Minister for the Cabinet Office Francis Maude has announced 'red lines' for its IT contracts to ensure maximum taxpayer value.
From now on:
- no IT contract will be allowed over £100m in value - unless there is an exceptional reason to do so, smaller contracts mean competition from the widest possible range of suppliers
- companies with a contract for service provision will not be allowed to provide system integration in the same part of government
- there will be no automatic contract extensions; the government won't extend existing contracts unless there is a compelling case
- new hosting contracts will not last for more than 2 years
"Big IT and big failure have stalked government for too long," said Maude. "That is why this government is radically rethinking the way it does business. We are creating a more competitive and open market for technology that opens up opportunity for big and small firms. These red lines will ensure the government gets the best technology at the best price and we will be unashamedly militant about enforcing them to provide value for hard-working taxpayers."
Liam Maxwell, government chief technology officer, added: "To create the efficient and responsive services that the public demands, government must have access to the most innovative, most cost-effective digital solutions. That means going to the widest range of suppliers, and giving ourselves every opportunity to renegotiate and reassess contacts. It rarely makes sense to simply extend a contract based on yesterday's technology and prices and these red lines make clear that we are doing business in a different way."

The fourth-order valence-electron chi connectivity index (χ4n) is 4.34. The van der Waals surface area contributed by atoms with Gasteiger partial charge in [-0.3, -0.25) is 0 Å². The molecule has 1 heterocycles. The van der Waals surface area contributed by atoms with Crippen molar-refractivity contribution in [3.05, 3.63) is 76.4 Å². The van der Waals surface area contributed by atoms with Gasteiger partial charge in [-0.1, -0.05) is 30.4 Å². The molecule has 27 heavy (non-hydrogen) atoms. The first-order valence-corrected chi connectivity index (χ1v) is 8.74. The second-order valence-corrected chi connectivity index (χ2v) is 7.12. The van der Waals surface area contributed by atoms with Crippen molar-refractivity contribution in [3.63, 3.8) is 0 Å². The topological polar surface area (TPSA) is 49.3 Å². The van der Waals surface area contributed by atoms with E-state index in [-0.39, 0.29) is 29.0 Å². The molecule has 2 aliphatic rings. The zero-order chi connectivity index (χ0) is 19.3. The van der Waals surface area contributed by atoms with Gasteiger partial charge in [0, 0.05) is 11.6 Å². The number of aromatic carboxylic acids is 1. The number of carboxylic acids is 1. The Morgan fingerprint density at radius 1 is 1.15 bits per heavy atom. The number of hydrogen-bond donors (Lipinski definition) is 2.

Speaking on BBC Radio 4's the World at One following the announcement, chief procurement officer Bill Crothers, accused some IT suppliers of conducting an "abusive" relationship with government. He said that their behaviour was "appalling" and accused them of "monopolistic" behaviour.
Public Accounts Committee chairman Margaret Hodge said that the announcement was "a small step in the right direction", but warned that government departments lacked the skills to commission new IT projects or manage existing suppliers.
Separately, the Office of Fair Trading (OFT) has announced it is reviewing the sector, engaging directly with relevant parties including IT suppliers, central and local government and other public sector organisations, trade bodies, academics and business organisations.
The new rules are aimed at encouraging the widest possible range of suppliers to compete for public sector technology contracts and ensure the government acts as an intelligent customer. Smarter purchasing realised savings of £3.8bn in 2012 to 2013 alone; and a tighter grip on IT spending, along with progress on the digitisation of services, saved a further £500m. Better procurement is central to the government's wider commercial reform plans to strip out wasteful spend and harness the government's buying power to get the best deal for the taxpayer.
Good progress has been made in opening up government business to smaller suppliers. More than a third of the companies on the new procurement framework for building digital public services have never done business with government before. The suppliers that have won the opportunity to secure contracts with the public sector through this framework also include a high proportion - 84% - of SMEs.
Picture: Paul Clarke http://paulclarke.com/photography/